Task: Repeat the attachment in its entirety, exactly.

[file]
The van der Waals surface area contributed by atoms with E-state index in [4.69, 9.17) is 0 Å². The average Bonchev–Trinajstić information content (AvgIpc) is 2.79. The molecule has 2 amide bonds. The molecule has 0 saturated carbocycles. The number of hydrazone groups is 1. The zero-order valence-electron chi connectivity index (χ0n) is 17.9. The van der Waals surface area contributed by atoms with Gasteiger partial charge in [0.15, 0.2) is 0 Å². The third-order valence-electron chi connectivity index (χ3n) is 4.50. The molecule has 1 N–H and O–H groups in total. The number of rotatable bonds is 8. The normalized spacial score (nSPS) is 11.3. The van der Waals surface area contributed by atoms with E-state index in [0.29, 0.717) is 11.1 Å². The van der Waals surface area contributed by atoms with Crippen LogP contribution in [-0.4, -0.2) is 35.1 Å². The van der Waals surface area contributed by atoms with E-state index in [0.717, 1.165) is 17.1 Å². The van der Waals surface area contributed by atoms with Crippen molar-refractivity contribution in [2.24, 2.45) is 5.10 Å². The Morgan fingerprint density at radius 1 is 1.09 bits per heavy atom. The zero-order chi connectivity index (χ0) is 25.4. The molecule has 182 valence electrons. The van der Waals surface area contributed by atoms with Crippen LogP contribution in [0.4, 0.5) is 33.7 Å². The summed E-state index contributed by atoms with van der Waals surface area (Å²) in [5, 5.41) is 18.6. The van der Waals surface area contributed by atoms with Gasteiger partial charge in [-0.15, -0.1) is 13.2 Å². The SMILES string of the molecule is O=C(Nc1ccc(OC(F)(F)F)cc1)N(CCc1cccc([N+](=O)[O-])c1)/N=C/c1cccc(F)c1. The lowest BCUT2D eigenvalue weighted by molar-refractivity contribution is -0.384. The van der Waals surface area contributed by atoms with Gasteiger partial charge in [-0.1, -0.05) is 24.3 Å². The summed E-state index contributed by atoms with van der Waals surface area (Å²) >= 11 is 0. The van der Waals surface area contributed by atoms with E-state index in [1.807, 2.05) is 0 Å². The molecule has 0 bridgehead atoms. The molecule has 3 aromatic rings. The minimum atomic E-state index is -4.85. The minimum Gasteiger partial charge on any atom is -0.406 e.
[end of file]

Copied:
The van der Waals surface area contributed by atoms with E-state index in [4.69, 9.17) is 0 Å². The average Bonchev–Trinajstić information content (AvgIpc) is 2.79. The molecule has 2 amide bonds. The molecule has 0 saturated carbocycles. The number of hydrazone groups is 1. The zero-order valence-electron chi connectivity index (χ0n) is 17.9. The van der Waals surface area contributed by atoms with Gasteiger partial charge in [0.15, 0.2) is 0 Å². The third-order valence-electron chi connectivity index (χ3n) is 4.50. The molecule has 1 N–H and O–H groups in total. The number of rotatable bonds is 8. The normalized spacial score (nSPS) is 11.3. The van der Waals surface area contributed by atoms with E-state index in [0.29, 0.717) is 11.1 Å². The van der Waals surface area contributed by atoms with Crippen LogP contribution in [-0.4, -0.2) is 35.1 Å². The van der Waals surface area contributed by atoms with E-state index in [0.717, 1.165) is 17.1 Å². The van der Waals surface area contributed by atoms with Crippen molar-refractivity contribution in [2.24, 2.45) is 5.10 Å². The Morgan fingerprint density at radius 1 is 1.09 bits per heavy atom. The zero-order chi connectivity index (χ0) is 25.4. The molecule has 182 valence electrons. The van der Waals surface area contributed by atoms with Crippen LogP contribution in [0.4, 0.5) is 33.7 Å². The summed E-state index contributed by atoms with van der Waals surface area (Å²) in [5, 5.41) is 18.6. The van der Waals surface area contributed by atoms with Gasteiger partial charge in [-0.15, -0.1) is 13.2 Å². The SMILES string of the molecule is O=C(Nc1ccc(OC(F)(F)F)cc1)N(CCc1cccc([N+](=O)[O-])c1)/N=C/c1cccc(F)c1. The lowest BCUT2D eigenvalue weighted by molar-refractivity contribution is -0.384. The van der Waals surface area contributed by atoms with Gasteiger partial charge in [-0.1, -0.05) is 24.3 Å². The summed E-state index contributed by atoms with van der Waals surface area (Å²) >= 11 is 0. The van der Waals surface area contributed by atoms with E-state index in [1.807, 2.05) is 0 Å². The molecule has 0 bridgehead atoms. The molecule has 3 aromatic rings. The minimum atomic E-state index is -4.85. The minimum Gasteiger partial charge on any atom is -0.406 e.